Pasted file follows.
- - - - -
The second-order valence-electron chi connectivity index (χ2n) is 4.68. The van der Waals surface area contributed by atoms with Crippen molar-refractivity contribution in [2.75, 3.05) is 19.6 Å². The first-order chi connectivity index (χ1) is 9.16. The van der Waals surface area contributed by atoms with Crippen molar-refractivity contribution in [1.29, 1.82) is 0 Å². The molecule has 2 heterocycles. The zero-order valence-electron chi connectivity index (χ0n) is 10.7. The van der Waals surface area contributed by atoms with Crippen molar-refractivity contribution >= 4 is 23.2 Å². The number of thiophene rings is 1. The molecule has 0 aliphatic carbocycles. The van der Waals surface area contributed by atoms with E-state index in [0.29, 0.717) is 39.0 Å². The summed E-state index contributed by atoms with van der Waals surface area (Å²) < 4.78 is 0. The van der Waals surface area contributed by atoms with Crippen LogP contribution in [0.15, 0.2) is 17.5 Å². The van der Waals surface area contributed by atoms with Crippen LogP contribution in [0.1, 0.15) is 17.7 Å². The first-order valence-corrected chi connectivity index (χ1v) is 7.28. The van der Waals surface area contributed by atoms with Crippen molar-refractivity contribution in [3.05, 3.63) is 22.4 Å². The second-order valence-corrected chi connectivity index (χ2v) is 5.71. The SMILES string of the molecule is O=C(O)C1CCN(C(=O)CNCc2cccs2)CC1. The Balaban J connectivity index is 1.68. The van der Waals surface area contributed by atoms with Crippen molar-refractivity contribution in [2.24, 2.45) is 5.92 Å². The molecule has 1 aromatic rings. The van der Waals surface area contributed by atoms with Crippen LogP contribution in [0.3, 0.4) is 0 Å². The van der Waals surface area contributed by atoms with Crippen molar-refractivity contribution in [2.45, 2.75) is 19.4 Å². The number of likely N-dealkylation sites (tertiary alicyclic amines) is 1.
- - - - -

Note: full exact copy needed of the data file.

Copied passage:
The second-order valence-electron chi connectivity index (χ2n) is 4.68. The van der Waals surface area contributed by atoms with Crippen molar-refractivity contribution in [2.75, 3.05) is 19.6 Å². The first-order chi connectivity index (χ1) is 9.16. The van der Waals surface area contributed by atoms with Crippen molar-refractivity contribution in [1.29, 1.82) is 0 Å². The molecule has 2 heterocycles. The zero-order valence-electron chi connectivity index (χ0n) is 10.7. The van der Waals surface area contributed by atoms with Crippen molar-refractivity contribution >= 4 is 23.2 Å². The number of thiophene rings is 1. The molecule has 0 aliphatic carbocycles. The van der Waals surface area contributed by atoms with E-state index in [0.29, 0.717) is 39.0 Å². The summed E-state index contributed by atoms with van der Waals surface area (Å²) < 4.78 is 0. The van der Waals surface area contributed by atoms with Crippen LogP contribution in [0.15, 0.2) is 17.5 Å². The van der Waals surface area contributed by atoms with Crippen LogP contribution in [0.1, 0.15) is 17.7 Å². The first-order valence-corrected chi connectivity index (χ1v) is 7.28. The van der Waals surface area contributed by atoms with Crippen molar-refractivity contribution in [3.05, 3.63) is 22.4 Å². The second-order valence-corrected chi connectivity index (χ2v) is 5.71. The SMILES string of the molecule is O=C(O)C1CCN(C(=O)CNCc2cccs2)CC1. The Balaban J connectivity index is 1.68. The van der Waals surface area contributed by atoms with Crippen molar-refractivity contribution in [2.24, 2.45) is 5.92 Å². The molecule has 1 aromatic rings. The van der Waals surface area contributed by atoms with Crippen LogP contribution in [0.3, 0.4) is 0 Å². The van der Waals surface area contributed by atoms with Crippen molar-refractivity contribution in [2.45, 2.75) is 19.4 Å². The number of likely N-dealkylation sites (tertiary alicyclic amines) is 1.